The final pics are more roughing out, and the start of the dress.
And voila, in two hours I have a more than decent start to a sculpture.
Hey, thanks for dropping by and commenting on my sketch book the otherday. I thought that i would return the favour. It's a bit difficult to comment because im not really sure what direction you are looking to take with you work. But i'll say what i felt as I was looking at the pieces...
In your earlier posts, I felt that the lines lacked control and were perhaps a little too heavy in places. Although, it seems that in your later posts that you have gotten much better at controlling them, and using different weights of line in various places.
I liked the cinderella piece, I think that is by far your strongest drawing [well my personal favorite].
One thing that I noticed though, is that while you are drawing the figure, often times it seems that you have neglected the environments. There is a picture in particular of your model standing with their foot raised and rested upon an object..but you never drew the object. Therfore, it looks as though your figure is floating in the air.
I think that problem also occurs, but not as severly, in the drawing that you are basing your sclupture on. A few choice lines would help to solve this, and would suggest that your figure is not just floating in space. I hope this makes sense?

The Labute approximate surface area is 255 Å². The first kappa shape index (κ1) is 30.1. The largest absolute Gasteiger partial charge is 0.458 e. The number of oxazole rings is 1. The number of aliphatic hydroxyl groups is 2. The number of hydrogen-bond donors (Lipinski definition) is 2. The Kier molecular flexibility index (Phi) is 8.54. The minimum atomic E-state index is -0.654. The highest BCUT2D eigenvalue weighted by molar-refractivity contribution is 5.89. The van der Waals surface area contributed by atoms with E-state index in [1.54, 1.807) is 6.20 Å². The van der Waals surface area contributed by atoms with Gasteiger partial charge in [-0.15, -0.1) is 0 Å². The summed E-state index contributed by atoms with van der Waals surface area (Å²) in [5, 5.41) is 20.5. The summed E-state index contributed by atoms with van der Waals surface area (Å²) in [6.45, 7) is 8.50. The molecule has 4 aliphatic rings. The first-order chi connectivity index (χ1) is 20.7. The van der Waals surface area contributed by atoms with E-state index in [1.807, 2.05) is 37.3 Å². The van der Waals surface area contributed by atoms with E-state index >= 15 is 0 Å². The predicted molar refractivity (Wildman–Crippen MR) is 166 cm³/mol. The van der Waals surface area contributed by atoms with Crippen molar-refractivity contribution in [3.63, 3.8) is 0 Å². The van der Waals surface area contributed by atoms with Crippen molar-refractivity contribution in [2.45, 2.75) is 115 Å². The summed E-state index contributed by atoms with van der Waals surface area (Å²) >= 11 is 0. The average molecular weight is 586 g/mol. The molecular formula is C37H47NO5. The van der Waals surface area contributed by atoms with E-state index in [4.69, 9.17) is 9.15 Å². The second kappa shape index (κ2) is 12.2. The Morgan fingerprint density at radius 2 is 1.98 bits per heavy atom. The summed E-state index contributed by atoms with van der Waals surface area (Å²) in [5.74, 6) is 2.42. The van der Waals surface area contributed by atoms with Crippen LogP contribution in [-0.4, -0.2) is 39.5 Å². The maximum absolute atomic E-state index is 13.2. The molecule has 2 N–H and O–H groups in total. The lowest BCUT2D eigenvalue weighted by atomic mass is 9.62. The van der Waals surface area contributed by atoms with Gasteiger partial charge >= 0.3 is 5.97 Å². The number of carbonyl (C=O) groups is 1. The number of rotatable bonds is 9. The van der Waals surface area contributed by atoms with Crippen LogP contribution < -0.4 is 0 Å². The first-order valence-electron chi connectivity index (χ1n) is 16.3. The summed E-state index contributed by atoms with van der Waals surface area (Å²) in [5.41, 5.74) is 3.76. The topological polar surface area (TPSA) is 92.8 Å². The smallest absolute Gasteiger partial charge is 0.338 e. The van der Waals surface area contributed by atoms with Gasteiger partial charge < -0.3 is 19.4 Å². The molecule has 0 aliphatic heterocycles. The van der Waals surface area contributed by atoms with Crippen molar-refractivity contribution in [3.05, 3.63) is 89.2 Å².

I'll be very interested to see how this sculpture that you are making turns out. Keep it up.
My CA Sketchbook: http://www.conceptart.org/forums/sho...d.php?t=139796
My Tsofa Sketchbook: http://www.tsofa.com/viewtopic.php?t=2203
I had a breakthrough lately, thanks to an article by Marta Dahlig in Imagine FX. I've got a history on this piece in the WIP so you can see the leap: http://www.conceptart.org/forums/sho...20#post2182820
Came back from Reverie in Dallas on Tuesday. Spent most of the time taking in workshops, the art demos, and chatting with folks. I actually had a hard time focusing on sketching and taking advantage of the models there. But I did manage to pull off a few things.
Day one at the hotel bar where we eventually all turned up (shocker...artists at a bar?) I caught a few CA'ers likenesses. Day two a group of us went to the aquarium and snapped up photos and sketches. Then throughout the convention I did studies when I thought I had it together.
Lesson learned at the convention...LIFESTUDY LIFESTUDY LIFESTUDY.
To those new to my sketchbook, I know it is all over the board. But now I going to concentrate on the human figure and taking a back to basics approach. And a CHOW now and then.
I'm very impressed with your productivity, and the way you finish your pieces. I'm still working on that myself, but I think since Reverie I've had some breakthroughs there ^_^
Your sketches here show a confidence and bravery that I've learned can be very elusive--congratulations, and keep drawing!
I'm subscribed, so I'll keep checking back ^_^
The Only Way Out, Is Through.